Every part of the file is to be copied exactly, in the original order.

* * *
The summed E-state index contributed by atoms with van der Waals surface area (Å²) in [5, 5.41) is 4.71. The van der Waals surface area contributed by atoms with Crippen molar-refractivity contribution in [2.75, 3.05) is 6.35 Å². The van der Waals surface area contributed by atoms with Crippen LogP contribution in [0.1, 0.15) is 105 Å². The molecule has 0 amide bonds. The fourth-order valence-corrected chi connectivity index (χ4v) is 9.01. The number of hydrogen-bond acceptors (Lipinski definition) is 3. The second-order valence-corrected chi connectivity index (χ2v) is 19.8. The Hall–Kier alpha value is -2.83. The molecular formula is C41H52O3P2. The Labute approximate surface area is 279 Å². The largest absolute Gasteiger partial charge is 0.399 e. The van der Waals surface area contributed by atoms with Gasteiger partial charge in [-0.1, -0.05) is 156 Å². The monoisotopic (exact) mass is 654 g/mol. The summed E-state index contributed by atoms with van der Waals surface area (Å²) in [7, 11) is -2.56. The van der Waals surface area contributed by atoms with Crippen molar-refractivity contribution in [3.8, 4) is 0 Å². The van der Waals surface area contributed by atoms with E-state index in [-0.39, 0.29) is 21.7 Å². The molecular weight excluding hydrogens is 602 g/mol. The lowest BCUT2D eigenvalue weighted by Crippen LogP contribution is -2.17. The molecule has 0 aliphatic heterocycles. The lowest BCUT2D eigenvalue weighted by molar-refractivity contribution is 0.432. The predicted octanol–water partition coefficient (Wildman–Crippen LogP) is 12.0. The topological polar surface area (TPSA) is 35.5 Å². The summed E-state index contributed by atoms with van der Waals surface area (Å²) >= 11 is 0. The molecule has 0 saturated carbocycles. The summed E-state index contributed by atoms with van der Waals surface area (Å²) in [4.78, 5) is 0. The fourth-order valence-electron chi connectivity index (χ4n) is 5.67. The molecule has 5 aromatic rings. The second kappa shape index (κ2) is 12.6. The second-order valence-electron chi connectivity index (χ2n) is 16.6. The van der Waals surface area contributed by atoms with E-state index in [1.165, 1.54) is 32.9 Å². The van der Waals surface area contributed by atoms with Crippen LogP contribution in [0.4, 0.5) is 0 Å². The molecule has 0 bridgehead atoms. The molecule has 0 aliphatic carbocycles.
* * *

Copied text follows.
The summed E-state index contributed by atoms with van der Waals surface area (Å²) in [5, 5.41) is 4.71. The van der Waals surface area contributed by atoms with Crippen molar-refractivity contribution in [2.75, 3.05) is 6.35 Å². The van der Waals surface area contributed by atoms with Crippen LogP contribution in [0.1, 0.15) is 105 Å². The molecule has 0 amide bonds. The fourth-order valence-corrected chi connectivity index (χ4v) is 9.01. The number of hydrogen-bond acceptors (Lipinski definition) is 3. The second-order valence-corrected chi connectivity index (χ2v) is 19.8. The Hall–Kier alpha value is -2.83. The molecular formula is C41H52O3P2. The Labute approximate surface area is 279 Å². The largest absolute Gasteiger partial charge is 0.399 e. The van der Waals surface area contributed by atoms with Gasteiger partial charge in [-0.1, -0.05) is 156 Å². The monoisotopic (exact) mass is 654 g/mol. The summed E-state index contributed by atoms with van der Waals surface area (Å²) in [7, 11) is -2.56. The van der Waals surface area contributed by atoms with Crippen molar-refractivity contribution in [3.8, 4) is 0 Å². The van der Waals surface area contributed by atoms with E-state index in [-0.39, 0.29) is 21.7 Å². The molecular weight excluding hydrogens is 602 g/mol. The lowest BCUT2D eigenvalue weighted by Crippen LogP contribution is -2.17. The molecule has 0 aliphatic heterocycles. The lowest BCUT2D eigenvalue weighted by molar-refractivity contribution is 0.432. The predicted octanol–water partition coefficient (Wildman–Crippen LogP) is 12.0. The topological polar surface area (TPSA) is 35.5 Å². The summed E-state index contributed by atoms with van der Waals surface area (Å²) >= 11 is 0. The molecule has 0 saturated carbocycles. The summed E-state index contributed by atoms with van der Waals surface area (Å²) in [4.78, 5) is 0. The fourth-order valence-electron chi connectivity index (χ4n) is 5.67. The molecule has 5 aromatic rings. The second kappa shape index (κ2) is 12.6. The second-order valence-electron chi connectivity index (χ2n) is 16.6. The van der Waals surface area contributed by atoms with E-state index in [1.165, 1.54) is 32.9 Å². The van der Waals surface area contributed by atoms with Crippen LogP contribution in [0.4, 0.5) is 0 Å². The molecule has 0 bridgehead atoms. The molecule has 0 aliphatic carbocycles.